La Gran Chiquita was the place I liked the best the entire trip - and it is worthwhile of Chowhounds attention. I would be here weekly if I lived in the East bay.
>> Chaac - Mool Deli Cafe <<
Perfect example of a place that alludes pioneering chowhounds yet needs to be recognized and patronized by us.
We came across this place with no intention of eating another bite. But with a name like Chaac mool - we mexiophiles become like zombies. We walked in and were immediately offered gratis tacos of cochinita that the owner in chef outfit were assembling seemingly for his daughter and son coworkers lunch.
The pork was much more of a seco - or dry achiote rubbed shredded pork - which I had never experienced before. I'd be hard pressed to find nicer beautiful purple pickled onion and a more sabroso salsa than the chile tomate they served us.
What a kind gesture I have never came across in my year chowhounding. Please check this place out for Yucatec eats as well as:
Milanesa in the style of Jalisco
Mixiotes Chilango style
BRAZO DE REINA!
Chaac Mool Deli Cafe
3700 E 12TH STREET SUITE 1D, OAKLAND, CA
Excellent chowhounding, caballeros! Five years ago we stumbled on La Gran Chiquita when it was newly opened and had my impromptu birthday lunch there, http://www.chowhound.com/topics/23607 . Some how I've never made it back and am happy to hear that it's still the bomb.
I'm really excited about Chaac Mool and can't wait to try its brazo de reina.
A couple notes on Chaac Mool... look & feel reminds me a typical "Cafeteria" in Mexico's interior usually means a hangout spot for pre-adult students.... something about the menu struck that chord as well (particularly with the sandwiches, baby burritos, hot dogs, fresas con crema, trajineras etc.,)
The Brazo de Reina came up as part of a discussion over their Taquiza services ($100 per 50 Tacos / 10 People)...
re: Melanie Wong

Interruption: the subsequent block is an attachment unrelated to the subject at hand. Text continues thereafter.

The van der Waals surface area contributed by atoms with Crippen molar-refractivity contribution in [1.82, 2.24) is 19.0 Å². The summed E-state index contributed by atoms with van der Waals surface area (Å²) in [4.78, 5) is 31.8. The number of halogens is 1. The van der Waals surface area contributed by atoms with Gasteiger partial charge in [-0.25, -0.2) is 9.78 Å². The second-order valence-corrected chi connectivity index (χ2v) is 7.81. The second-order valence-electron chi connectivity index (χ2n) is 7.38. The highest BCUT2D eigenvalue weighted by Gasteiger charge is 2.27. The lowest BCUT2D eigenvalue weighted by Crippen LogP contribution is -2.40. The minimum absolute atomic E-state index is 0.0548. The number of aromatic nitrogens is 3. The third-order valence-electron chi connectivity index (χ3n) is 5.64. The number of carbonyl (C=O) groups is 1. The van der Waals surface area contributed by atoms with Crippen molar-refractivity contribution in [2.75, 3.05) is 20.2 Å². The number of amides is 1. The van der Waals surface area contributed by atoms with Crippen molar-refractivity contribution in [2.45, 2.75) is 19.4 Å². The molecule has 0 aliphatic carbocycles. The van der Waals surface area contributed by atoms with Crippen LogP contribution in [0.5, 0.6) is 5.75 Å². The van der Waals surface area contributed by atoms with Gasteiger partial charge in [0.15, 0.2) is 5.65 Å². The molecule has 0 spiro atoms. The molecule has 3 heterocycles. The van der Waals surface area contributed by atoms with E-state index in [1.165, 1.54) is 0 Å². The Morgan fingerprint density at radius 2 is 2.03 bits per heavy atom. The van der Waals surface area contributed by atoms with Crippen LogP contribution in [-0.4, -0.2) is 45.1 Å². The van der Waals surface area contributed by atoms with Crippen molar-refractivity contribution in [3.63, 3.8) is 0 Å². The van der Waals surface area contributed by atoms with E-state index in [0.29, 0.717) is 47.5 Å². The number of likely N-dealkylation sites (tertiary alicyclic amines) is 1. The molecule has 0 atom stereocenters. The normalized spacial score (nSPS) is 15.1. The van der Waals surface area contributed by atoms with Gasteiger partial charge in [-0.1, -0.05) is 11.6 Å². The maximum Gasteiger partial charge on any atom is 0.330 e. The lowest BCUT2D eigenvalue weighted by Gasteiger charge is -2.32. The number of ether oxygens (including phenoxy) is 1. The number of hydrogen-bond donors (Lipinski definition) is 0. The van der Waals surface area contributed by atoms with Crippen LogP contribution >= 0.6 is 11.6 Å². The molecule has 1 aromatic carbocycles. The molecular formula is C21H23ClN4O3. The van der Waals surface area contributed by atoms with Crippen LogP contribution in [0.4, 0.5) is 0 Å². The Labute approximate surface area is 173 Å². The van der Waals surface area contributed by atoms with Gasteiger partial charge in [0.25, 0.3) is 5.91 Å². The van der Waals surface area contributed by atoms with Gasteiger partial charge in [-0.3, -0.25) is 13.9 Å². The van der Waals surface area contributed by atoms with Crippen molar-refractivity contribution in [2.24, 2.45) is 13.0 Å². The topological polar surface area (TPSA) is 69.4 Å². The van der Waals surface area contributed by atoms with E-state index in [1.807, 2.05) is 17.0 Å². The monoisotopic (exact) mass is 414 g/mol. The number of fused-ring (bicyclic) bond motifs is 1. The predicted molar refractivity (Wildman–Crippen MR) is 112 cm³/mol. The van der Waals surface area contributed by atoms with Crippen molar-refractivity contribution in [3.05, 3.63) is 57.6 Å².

I don't think they get enough traffic yet to be able to produce an outstanding Brazo de Reina... but I am willing to be that the catered version will be spot on.
The tortillas here were very "rustic" i.e. malformed (they were in the process of teaching a teenager how to make them) but had good taste... the Cochinita was less juice than other versions around (tender none the less)... but what intrigued me was the REAL SOUR ORANGE used in the rub.
This family is from Oxhutzcab... the mecca of Seville Sour Oranges in the Yucatan... they know their oranges there... and the family sources them from a friend's back yard.
I am hoping the Chowhounds can support them in these crucial months.. you will be amply rewarded (come on if you are not in the Mission district... this stretch of Fruitvale should be more convenient & palatable with its color, charm and shiny, clean BART station).
La Gran Chiquita
Needless to say (what with a solid, solid Nopales taco)... I was delighted with La Gran Chiquita. I had just been telling Alex about Carnitas de Chamorro (Pork Shank) I had at a Fine Dining California Cuisine place in Venice, CA... and then we stumble upon the sign. The eatery is a little dark & funky... and we were full as can be... but we walked in side saw the seperate section for Tacos Al Vapor.. glanced at the menu.. and that there we went again... lots of exciting stuff on the menu... everything from authentic vegetarian tacos to offal.. lots of offal.
> The Tacos al Vapor.. they were okay... well much better than tacos at El Tonayense at least. I think the meat was undersalted.... also many DF places sauce the Al Vapor... and I gravitate towards Mole Verde versions.. which La Gran Chiquita had as a side (if I remember correctly)... and I think that is definitely the way to go.
> The Moronga taco was excellent... again I find the texture, flavor & visual to be very reminiscent of Foie... without the ethical concerns or high price tag.
We didn't try the Chamorro because they sell it whole... but something tells me this is one of the few places in Northern California that does proper carnitas... there is no excuse for settling for the mediocre taco truck versions of carnitas.